p. 49: As physical beings, a physically engaged practice is required to dissolve our psychophysical delusion. Only then can Zen fulfill its promise of being a path by which one may realize liberation in this lifetime, in this very body. As Omori Roshi wrote, the purpose of Zen is to “truly realize that the entire universe is the ‘True Human Body’ through the discipline of ‘body-mind oneness.’”

Re. Direct Pointing: p.147: . . . is not a fixed thing and so will manifest in many ways according to the circumstances. Still, generally speaking, we could say that such means include use of the body or physical action . . .

Moore, Meido. The Rinzai Zen way: a guide to practice

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Re: What is “the body”?

Post by desert_woodworker » Mon Sep 24, 2018 5:54 pm

Hi, Pablo,
Pablo wrote:
Mon Sep 24, 2018 8:38 am
desert_woodworker wrote:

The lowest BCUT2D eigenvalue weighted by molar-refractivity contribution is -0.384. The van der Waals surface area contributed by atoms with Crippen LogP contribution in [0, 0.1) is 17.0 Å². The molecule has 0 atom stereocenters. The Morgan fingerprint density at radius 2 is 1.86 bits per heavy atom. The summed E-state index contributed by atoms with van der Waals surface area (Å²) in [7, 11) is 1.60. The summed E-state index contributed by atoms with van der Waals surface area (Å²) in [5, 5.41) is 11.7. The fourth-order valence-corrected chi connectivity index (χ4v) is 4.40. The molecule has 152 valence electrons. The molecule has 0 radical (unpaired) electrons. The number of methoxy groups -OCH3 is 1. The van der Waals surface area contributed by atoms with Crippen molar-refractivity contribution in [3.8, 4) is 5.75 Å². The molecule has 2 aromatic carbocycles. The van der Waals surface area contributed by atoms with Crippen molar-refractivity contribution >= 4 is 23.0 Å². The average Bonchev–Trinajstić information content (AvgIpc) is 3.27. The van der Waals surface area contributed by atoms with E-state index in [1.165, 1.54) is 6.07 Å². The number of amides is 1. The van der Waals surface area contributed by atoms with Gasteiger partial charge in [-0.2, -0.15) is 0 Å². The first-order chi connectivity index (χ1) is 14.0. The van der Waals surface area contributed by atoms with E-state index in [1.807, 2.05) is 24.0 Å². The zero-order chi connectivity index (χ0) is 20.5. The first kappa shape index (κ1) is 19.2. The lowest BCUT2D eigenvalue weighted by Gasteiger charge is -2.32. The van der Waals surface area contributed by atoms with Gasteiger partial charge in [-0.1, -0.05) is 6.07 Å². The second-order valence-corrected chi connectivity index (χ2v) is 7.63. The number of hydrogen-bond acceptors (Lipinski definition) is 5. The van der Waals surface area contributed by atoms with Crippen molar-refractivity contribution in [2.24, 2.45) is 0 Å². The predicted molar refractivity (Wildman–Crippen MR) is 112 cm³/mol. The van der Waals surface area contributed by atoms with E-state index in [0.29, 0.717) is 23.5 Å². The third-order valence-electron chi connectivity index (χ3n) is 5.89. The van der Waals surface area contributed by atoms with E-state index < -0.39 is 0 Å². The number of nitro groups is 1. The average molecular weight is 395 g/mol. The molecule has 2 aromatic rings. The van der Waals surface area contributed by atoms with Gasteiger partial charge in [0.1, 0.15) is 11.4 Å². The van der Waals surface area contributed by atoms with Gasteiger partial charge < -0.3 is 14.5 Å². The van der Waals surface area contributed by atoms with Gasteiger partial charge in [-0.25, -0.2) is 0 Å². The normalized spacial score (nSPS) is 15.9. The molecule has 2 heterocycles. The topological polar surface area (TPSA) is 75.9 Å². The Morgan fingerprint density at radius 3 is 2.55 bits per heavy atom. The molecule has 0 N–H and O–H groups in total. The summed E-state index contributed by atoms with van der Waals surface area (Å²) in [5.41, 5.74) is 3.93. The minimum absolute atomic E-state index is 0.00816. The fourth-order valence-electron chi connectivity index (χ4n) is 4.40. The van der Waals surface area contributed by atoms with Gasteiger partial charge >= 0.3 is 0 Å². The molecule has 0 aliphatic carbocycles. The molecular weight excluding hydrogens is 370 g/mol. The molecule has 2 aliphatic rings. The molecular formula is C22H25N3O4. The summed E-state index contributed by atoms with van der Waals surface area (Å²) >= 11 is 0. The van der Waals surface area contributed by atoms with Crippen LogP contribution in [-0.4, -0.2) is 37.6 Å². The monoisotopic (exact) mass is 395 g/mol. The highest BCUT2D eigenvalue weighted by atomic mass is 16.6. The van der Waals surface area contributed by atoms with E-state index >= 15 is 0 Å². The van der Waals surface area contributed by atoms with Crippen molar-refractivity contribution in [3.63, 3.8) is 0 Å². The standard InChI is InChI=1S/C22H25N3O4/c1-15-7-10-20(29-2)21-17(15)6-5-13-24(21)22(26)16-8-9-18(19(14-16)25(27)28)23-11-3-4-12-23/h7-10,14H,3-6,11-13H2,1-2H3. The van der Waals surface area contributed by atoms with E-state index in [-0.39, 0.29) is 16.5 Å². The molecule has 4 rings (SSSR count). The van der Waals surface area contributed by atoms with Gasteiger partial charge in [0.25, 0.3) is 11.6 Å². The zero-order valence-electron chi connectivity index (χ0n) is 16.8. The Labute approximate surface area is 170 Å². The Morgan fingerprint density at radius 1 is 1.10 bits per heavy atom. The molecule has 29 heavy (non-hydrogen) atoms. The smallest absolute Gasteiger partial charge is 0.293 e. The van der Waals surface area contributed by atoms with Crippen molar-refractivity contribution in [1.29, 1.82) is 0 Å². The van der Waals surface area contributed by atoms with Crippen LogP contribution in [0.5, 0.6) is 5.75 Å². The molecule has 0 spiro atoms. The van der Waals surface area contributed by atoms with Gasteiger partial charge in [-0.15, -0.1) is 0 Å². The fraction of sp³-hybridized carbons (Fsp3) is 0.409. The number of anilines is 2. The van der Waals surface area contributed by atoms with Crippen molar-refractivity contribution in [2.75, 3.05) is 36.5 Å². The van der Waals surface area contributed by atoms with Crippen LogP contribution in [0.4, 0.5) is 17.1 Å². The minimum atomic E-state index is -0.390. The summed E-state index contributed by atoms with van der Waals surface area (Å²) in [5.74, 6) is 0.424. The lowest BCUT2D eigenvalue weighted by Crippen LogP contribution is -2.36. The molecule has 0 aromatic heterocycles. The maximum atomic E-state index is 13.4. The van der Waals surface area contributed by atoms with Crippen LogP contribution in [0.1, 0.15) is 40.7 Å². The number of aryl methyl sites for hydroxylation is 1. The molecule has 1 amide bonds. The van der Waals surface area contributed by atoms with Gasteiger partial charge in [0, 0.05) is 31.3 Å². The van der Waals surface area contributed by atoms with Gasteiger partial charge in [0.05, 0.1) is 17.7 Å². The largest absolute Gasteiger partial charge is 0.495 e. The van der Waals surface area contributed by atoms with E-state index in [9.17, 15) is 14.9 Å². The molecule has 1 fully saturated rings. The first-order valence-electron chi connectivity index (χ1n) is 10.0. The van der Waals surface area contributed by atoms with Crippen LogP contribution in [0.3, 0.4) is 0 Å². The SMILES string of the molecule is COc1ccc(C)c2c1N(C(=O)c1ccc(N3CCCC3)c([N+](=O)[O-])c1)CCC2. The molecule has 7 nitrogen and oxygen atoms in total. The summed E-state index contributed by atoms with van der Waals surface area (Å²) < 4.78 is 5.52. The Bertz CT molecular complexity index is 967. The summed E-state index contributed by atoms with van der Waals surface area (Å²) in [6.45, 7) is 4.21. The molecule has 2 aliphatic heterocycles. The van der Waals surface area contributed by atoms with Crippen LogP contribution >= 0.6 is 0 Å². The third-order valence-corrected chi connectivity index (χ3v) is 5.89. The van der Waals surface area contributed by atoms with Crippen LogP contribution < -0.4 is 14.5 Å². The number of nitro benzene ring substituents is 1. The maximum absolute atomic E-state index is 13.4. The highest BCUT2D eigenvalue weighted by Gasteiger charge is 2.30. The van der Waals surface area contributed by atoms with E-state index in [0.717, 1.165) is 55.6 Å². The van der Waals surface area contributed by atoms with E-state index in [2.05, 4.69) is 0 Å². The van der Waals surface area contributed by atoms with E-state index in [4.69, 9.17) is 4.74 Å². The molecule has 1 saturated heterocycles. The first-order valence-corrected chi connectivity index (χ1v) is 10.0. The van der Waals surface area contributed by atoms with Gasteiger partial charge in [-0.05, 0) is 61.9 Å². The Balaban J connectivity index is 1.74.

Mon Sep 24, 2018 2:25 am
It's "interesting" that there is only one Mind, and that there are many bodies. Only one Mind, but many sentient beings.
That seems (to me) a very superficial understanding. We have to go further. Let's do it together :)
If's it's true (what I have expressed), then it's not superficial. But I express it succinctly, and with not too many goodies for greedy intellectual minds to chomp on. Maybe this is what you object to, really, instead of "superficiality". It's intentional.

Another thing is that I am in fact expressing an appreciation. I say that it is "interesting", a word that hides a depth of unspoken detail, if you like. Again, intentional.